I stood on Kyiv’s main boulevard, Khreshchatyk, one year ago, on Aug. 24, 2021, celebrating along with thousands of Ukrainians who were watching the Independence Day parade.
The parade featured newly obtained weapons such as the lightweight missile systems known as Javelins. There were flyovers by Ukraine’s air forces, including the largest plane in the world at the time, known as the “Dream.”
At the time, Kyiv felt like a modern European city amid its thriving cafe culture and nightlife.
Many Ukrainians have long participated in building democracy in Ukraine. Most never anticipated that the greatest threat to their country would come in the form of a full-scale invasion by Russia, which came on Feb. 24, 2022. The fight to ensure Ukraine’s independence now looks quite different than it did just one year ago.
As a scholar of protest movements and democratic development in Ukraine, I think it is useful to understand Ukraine’s long history of seeking and preserving independence.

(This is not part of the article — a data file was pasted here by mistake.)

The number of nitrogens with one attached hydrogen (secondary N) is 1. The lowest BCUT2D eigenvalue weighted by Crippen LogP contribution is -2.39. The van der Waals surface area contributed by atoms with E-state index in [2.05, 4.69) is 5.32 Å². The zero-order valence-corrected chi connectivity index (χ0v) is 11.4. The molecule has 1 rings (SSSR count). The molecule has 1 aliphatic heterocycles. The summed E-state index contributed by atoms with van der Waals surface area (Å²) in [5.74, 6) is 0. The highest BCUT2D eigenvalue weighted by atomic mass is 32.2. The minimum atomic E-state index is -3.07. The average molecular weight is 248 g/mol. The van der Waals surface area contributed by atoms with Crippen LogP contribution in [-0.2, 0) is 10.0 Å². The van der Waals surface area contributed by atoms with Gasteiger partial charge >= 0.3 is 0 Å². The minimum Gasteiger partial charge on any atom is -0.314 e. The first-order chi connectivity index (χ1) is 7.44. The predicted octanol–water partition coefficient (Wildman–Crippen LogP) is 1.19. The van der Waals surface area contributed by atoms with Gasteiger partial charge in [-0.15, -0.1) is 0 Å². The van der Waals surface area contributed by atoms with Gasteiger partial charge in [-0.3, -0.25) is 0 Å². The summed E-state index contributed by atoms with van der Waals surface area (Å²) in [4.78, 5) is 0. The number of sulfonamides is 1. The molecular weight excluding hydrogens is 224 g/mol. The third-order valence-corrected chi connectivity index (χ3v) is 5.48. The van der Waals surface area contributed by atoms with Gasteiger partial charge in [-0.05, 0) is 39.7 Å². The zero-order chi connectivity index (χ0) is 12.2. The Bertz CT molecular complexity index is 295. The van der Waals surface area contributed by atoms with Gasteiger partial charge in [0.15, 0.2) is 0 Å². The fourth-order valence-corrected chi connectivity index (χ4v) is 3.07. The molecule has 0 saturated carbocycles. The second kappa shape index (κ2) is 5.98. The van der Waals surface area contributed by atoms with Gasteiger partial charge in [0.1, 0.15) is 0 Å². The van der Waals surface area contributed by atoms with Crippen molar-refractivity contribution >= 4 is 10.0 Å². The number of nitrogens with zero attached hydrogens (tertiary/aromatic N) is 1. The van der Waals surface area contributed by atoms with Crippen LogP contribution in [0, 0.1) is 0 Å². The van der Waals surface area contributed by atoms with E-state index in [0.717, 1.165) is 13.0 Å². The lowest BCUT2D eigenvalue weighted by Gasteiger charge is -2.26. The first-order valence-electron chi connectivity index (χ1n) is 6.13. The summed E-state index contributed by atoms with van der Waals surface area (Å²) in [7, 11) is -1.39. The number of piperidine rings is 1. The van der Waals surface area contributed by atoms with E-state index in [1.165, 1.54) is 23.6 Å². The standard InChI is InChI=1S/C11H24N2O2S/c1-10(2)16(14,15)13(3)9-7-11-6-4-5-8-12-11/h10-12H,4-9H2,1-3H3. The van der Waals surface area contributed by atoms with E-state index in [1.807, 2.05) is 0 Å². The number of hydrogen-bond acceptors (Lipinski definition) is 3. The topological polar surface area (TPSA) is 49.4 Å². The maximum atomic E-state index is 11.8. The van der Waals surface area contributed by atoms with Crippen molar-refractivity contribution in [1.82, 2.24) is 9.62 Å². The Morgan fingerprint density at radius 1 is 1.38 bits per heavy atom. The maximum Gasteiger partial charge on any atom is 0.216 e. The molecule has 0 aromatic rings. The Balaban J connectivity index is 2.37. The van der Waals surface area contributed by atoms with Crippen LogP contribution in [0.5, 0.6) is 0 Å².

Ukrainians have never treated their country’s independence as a given.
Recent pro-democracy movements
The dissolution of the Soviet Union in 1991 led to the creation of the modern-day state of Ukraine. It has transformed dramatically in 30 years, but that fight for sovereignty has been waged for decades, if not centuries.
While Russia’s invasion is the gravest threat to modern Ukraine’s existence, Ukrainians over the years have demonstrated that they will resist and fight – no matter the odds.
In 2004, for example, Viktor Yanukovych claimed he had won presidential elections that international organizations and observers considered fraudulent. This prompted thousands of Ukrainians to protest Yanukovych’s claim to victory, until new elections were held and the rightful winner, Viktor Yushchenko, declared victory.
In late 2013 and early 2014, after Yanukovych had gained the presidency in a 2010 election, pro-democracy protesters fought his push toward much closer ties with Russia, in a movement known as Euromaidan. Demonstrators marched in the streets, at first to support formally cementing ties with the European Union – and then ultimately to remove Yanukovych from power. Yanukovych fled Ukraine and went to Russia in February 2014.